Thursday, December 9, 2021 (2:00 PM – 3:00 PM) (EST)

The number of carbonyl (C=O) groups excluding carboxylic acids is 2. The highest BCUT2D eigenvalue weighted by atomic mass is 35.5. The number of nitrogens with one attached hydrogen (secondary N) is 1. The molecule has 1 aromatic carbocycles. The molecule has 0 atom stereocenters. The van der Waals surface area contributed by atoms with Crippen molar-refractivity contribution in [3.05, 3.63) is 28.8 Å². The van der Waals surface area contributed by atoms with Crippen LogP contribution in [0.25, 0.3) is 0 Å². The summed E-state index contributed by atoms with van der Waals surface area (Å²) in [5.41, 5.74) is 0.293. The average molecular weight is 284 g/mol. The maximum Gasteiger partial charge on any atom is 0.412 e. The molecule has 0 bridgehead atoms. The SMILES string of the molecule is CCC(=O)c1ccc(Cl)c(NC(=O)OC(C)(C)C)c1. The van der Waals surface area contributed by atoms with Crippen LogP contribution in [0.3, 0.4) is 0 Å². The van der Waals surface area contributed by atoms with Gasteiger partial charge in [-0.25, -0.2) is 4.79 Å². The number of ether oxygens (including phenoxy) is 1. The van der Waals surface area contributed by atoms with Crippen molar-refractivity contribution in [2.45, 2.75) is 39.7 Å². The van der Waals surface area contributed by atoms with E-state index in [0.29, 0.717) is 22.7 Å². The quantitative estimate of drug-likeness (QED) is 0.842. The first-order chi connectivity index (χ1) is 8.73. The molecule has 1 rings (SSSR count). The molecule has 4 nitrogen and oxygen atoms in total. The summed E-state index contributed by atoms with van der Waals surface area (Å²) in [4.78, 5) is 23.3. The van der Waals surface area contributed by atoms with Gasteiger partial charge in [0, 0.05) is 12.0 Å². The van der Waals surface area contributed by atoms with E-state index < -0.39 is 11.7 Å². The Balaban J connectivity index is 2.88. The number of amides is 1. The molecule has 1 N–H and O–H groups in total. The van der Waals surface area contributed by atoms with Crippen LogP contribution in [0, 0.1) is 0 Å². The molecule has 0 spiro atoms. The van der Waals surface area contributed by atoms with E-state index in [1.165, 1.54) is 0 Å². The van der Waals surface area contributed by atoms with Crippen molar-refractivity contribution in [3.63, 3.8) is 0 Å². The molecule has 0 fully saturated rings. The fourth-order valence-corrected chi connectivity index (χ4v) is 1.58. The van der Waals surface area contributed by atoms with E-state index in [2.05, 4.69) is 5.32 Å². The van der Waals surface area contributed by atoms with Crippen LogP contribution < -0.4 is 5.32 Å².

In the aftermath of George Floyd’s murder in May 2020, Minneapolis, Saint Paul, and cities around the world were transformed by a massive proliferation of graffiti and street art, including words and images expressing a wide range of emotions, demands, and visions for the future. The Urban Art Mapping George Floyd and Anti-Racist Street Art database is a crowdsourced, activist archive of street art created in the context of the ongoing movement demanding social justice and equality. Whether in the form of commissioned murals or unsanctioned graffiti, art in the streets serves to represent the voices of the community, providing a counter-institutional narrative. This presentation focuses on the ways that artists and writers have used walls, posts, streets, and boards as sites for vernacular communicative acts and explores the goals, challenges, and applications of a crowd-sourced archive of protest art in the community.